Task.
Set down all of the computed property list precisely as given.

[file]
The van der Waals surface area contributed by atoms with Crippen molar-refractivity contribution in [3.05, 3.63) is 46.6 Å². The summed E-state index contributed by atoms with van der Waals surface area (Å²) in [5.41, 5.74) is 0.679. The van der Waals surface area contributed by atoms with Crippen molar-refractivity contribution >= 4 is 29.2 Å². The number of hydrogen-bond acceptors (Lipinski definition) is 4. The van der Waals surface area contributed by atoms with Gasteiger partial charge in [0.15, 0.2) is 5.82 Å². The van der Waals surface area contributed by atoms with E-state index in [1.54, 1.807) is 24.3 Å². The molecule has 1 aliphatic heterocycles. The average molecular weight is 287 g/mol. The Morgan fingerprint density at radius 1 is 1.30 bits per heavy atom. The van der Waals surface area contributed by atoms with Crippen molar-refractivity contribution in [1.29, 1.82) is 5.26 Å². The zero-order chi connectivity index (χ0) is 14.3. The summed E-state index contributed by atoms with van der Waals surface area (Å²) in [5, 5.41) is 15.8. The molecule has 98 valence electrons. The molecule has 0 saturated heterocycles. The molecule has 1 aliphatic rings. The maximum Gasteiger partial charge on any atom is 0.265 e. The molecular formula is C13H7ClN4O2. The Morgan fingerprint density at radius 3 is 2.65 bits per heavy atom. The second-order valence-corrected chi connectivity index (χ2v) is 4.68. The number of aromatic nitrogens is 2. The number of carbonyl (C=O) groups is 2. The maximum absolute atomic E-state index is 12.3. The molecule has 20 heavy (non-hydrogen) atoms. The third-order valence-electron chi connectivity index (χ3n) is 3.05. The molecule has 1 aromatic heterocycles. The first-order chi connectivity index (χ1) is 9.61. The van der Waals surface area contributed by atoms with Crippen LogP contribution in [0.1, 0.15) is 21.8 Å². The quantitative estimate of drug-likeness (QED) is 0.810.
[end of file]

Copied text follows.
The van der Waals surface area contributed by atoms with Crippen molar-refractivity contribution in [3.05, 3.63) is 46.6 Å². The summed E-state index contributed by atoms with van der Waals surface area (Å²) in [5.41, 5.74) is 0.679. The van der Waals surface area contributed by atoms with Crippen molar-refractivity contribution >= 4 is 29.2 Å². The number of hydrogen-bond acceptors (Lipinski definition) is 4. The van der Waals surface area contributed by atoms with Gasteiger partial charge in [0.15, 0.2) is 5.82 Å². The van der Waals surface area contributed by atoms with E-state index in [1.54, 1.807) is 24.3 Å². The molecule has 1 aliphatic heterocycles. The average molecular weight is 287 g/mol. The Morgan fingerprint density at radius 1 is 1.30 bits per heavy atom. The van der Waals surface area contributed by atoms with Crippen molar-refractivity contribution in [1.29, 1.82) is 5.26 Å². The zero-order chi connectivity index (χ0) is 14.3. The summed E-state index contributed by atoms with van der Waals surface area (Å²) in [5, 5.41) is 15.8. The molecule has 98 valence electrons. The molecule has 0 saturated heterocycles. The molecule has 1 aliphatic rings. The maximum Gasteiger partial charge on any atom is 0.265 e. The molecular formula is C13H7ClN4O2. The Morgan fingerprint density at radius 3 is 2.65 bits per heavy atom. The second-order valence-corrected chi connectivity index (χ2v) is 4.68. The number of aromatic nitrogens is 2. The number of carbonyl (C=O) groups is 2. The maximum absolute atomic E-state index is 12.3. The molecule has 20 heavy (non-hydrogen) atoms. The third-order valence-electron chi connectivity index (χ3n) is 3.05. The molecule has 1 aromatic heterocycles. The first-order chi connectivity index (χ1) is 9.61. The van der Waals surface area contributed by atoms with Crippen LogP contribution in [0.1, 0.15) is 21.8 Å². The quantitative estimate of drug-likeness (QED) is 0.810.